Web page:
In a recent study published in the Journal of the American Chemical Society, a team of researchers led by the University of Illinois Urbana-Champaign have designed a breakthrough method to transform polyethylene (PE)—the world’s most widely manufactured plastic—into polypropylene (PP)—the world’s second-most widely manufactured plastic, which has the potential to decrease greenhouse gas emissions (GHG).
"The world needs more and better options for extracting the energy and molecular value from its waste plastics," said Dr. Susannah Scott, who is a Distinguished Professor and Mellichamp Chair of Sustainable Catalytic Processing at UC Santa Barbara, and a co-author on the study. She added, "turning polyethylene into propylene, which can then be used to make a new polymer, is how we start to build a circular economy for plastics."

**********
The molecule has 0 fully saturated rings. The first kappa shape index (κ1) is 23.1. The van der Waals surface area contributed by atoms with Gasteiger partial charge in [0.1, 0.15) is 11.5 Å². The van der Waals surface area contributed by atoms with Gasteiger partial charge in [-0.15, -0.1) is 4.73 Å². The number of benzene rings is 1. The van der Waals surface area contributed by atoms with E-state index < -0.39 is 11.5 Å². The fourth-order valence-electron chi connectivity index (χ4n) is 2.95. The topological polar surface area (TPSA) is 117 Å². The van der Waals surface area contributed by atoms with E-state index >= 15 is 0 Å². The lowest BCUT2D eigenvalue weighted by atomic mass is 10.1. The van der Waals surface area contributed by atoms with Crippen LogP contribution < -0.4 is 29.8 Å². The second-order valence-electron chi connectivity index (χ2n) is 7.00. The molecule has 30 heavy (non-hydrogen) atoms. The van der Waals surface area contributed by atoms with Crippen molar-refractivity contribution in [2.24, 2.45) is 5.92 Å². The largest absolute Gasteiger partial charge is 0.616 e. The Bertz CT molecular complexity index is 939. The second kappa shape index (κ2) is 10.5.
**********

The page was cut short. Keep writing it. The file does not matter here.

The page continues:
"We started by conceptualizing this approach and demonstrated its promise first through theoretical modeling -- now we have proved that it can be done experimentally in a way that is scalable and potentially applicable to current industry demands," said Dr. Damien Guironnet, an Associate Professor in the Department of Chemical and Biomolecular Engineering at the University of Illinois Urbana-Champaign, and a co-author on the study. Dr. Guironnet was responsible for publishing the first study describing catalytic reactions 2020 that led to this current research.
This current study initiates a testbed upcycling PE plastic with greater than 95% reactivity into propylene. The research team was successful in constructing a reactor that produces an uninterrupted flow of propylene which can easily be converted into PP with present technology, which makes the findings from this research both implementable and scalable.
"Our preliminary analysis suggests that if just 20% of the world's PE could be recovered and converted via this route, it could represent a potential savings of GHG emissions comparable to taking 3 million cars off the road," said Garrett Strong, a graduate student in the Department of Chemical Engineering at UC Santa Barbara, and a co-author on the study.
As always, keep doing science & keep looking up!